Solar panels in the UK, for instance, can produce more than 8 gigawatt of energy on a sunny day, enough to meet almost 25 per cent of its demands, but on dull days during the winter that output falls below 1GW.
Scientists claim to have developed a substance that can harvest the mechanical energy from falling raindrops.
The team says the technology could be incorporated into electricity-generating raincoats that power the wearer’s gadgets while they walk through inclement weather.
The prototype pairing a raindrop triboelectric nanogenerator (Teng) with a solar cell, unveiled in the journal ACS Nano, supposedly works like a normal silicon solar cell in sunshine then switches over in the rain when the conditions change.
Teng converts energy from water hitting its surface into electricity when it rains but previous designs have tried to stack the Teng layers on top of the solar cell. In these designs, the two energy-harvesting layers each have their own electrodes and are divided by an insulating layer with a conducting wire that connects them. The resulting devices were bulky and energy inefficient.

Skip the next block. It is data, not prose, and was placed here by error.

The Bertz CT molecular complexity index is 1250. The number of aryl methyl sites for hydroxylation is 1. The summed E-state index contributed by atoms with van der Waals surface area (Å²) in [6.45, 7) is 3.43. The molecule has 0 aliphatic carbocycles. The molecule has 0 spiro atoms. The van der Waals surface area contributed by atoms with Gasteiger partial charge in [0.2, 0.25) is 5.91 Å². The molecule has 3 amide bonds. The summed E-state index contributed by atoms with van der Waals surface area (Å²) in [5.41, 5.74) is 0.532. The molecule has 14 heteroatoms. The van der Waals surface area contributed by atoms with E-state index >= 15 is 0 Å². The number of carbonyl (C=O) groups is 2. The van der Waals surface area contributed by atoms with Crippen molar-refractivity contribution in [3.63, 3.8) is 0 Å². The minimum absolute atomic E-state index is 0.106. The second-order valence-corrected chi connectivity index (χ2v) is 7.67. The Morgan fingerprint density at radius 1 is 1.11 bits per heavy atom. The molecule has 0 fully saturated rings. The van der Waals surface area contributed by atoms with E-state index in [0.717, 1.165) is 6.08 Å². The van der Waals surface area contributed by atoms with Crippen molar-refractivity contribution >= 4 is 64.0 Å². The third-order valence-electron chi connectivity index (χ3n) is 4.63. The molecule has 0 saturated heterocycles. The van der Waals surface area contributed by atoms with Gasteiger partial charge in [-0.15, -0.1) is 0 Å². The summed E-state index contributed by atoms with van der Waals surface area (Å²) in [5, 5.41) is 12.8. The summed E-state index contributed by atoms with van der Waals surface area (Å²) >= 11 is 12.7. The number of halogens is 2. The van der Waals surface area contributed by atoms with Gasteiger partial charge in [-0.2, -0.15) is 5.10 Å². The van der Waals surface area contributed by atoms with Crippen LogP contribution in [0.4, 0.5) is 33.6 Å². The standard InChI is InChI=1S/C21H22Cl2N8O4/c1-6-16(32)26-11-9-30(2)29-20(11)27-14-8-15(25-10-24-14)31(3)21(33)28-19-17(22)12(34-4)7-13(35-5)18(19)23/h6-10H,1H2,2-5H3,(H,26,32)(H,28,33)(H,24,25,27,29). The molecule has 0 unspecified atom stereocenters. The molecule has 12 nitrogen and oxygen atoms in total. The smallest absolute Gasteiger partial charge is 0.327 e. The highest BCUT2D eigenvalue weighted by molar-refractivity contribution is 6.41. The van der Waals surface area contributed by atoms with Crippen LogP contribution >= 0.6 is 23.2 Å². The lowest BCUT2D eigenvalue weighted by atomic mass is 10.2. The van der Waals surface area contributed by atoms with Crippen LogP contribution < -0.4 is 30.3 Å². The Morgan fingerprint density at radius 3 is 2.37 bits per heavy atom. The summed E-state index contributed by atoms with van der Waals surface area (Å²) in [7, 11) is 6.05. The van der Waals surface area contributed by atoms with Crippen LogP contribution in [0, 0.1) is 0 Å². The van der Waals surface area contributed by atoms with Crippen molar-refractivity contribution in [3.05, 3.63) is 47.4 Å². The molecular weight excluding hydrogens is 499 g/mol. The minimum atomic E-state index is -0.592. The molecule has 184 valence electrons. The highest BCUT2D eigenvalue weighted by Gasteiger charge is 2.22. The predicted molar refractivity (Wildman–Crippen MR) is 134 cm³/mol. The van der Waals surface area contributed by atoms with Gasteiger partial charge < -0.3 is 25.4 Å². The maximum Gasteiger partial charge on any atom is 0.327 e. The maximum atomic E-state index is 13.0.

New Chinese hybrid energy harvesters reportedly have Teng and solar panels that share a transparent electrode.
The lightweight, ridged and transparent polymer layers, reportedly using a commercial DVD as a template, are connected but can function independently, the scientists claim.
The familiar challenge now is to bring down the cost of production of such a product until the technology could potentially revolutionise how solar panels are used.
It would make solar power an efficient, clean-energy solution across Northern Europe and other temperate regions, which are currently not considered ideal for solar-energy collection.
Solar power, despite its weather-related challenges, is one of the fastest-growing energy sources worldwide. The price for installing commercial solar panels, which are used by companies like Apple, Walmart and Amazon, has fallen by over 58 per cent since 2012, the Solar Energy Industries Association says.
The International Energy Agency estimates that renewable energy will make up 40 per cent of global power generation by 2040. In the next five years, the share of electricity generated by renewables globally is set to grow faster than any other source.
Stockholm. Northern Europe is not always blessed with sun. Picture credit: Pixabay